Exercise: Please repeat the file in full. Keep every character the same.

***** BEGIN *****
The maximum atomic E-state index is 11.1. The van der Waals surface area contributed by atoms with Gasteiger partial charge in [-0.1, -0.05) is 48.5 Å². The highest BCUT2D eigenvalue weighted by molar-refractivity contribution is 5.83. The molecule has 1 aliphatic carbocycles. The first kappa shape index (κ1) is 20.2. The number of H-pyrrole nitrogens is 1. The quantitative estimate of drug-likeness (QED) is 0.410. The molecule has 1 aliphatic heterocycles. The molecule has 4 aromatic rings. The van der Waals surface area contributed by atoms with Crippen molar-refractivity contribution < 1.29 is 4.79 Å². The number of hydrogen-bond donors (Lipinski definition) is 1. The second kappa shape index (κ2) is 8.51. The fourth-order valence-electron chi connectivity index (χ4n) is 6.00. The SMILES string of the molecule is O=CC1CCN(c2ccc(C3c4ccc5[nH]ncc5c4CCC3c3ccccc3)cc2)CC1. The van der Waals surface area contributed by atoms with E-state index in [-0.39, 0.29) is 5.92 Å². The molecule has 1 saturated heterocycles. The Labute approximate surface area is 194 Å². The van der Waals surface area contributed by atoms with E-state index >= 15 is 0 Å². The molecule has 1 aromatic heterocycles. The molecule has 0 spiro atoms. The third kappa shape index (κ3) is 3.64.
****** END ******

The maximum atomic E-state index is 11.1. The van der Waals surface area contributed by atoms with Gasteiger partial charge in [-0.1, -0.05) is 48.5 Å². The highest BCUT2D eigenvalue weighted by molar-refractivity contribution is 5.83. The molecule has 1 aliphatic carbocycles. The first kappa shape index (κ1) is 20.2. The number of H-pyrrole nitrogens is 1. The quantitative estimate of drug-likeness (QED) is 0.410. The molecule has 1 aliphatic heterocycles. The molecule has 4 aromatic rings. The van der Waals surface area contributed by atoms with Crippen molar-refractivity contribution < 1.29 is 4.79 Å². The number of hydrogen-bond donors (Lipinski definition) is 1. The second kappa shape index (κ2) is 8.51. The fourth-order valence-electron chi connectivity index (χ4n) is 6.00. The SMILES string of the molecule is O=CC1CCN(c2ccc(C3c4ccc5[nH]ncc5c4CCC3c3ccccc3)cc2)CC1. The van der Waals surface area contributed by atoms with E-state index in [-0.39, 0.29) is 5.92 Å². The molecule has 1 saturated heterocycles. The Labute approximate surface area is 194 Å². The van der Waals surface area contributed by atoms with E-state index >= 15 is 0 Å². The molecule has 1 aromatic heterocycles. The molecule has 0 spiro atoms. The third kappa shape index (κ3) is 3.64.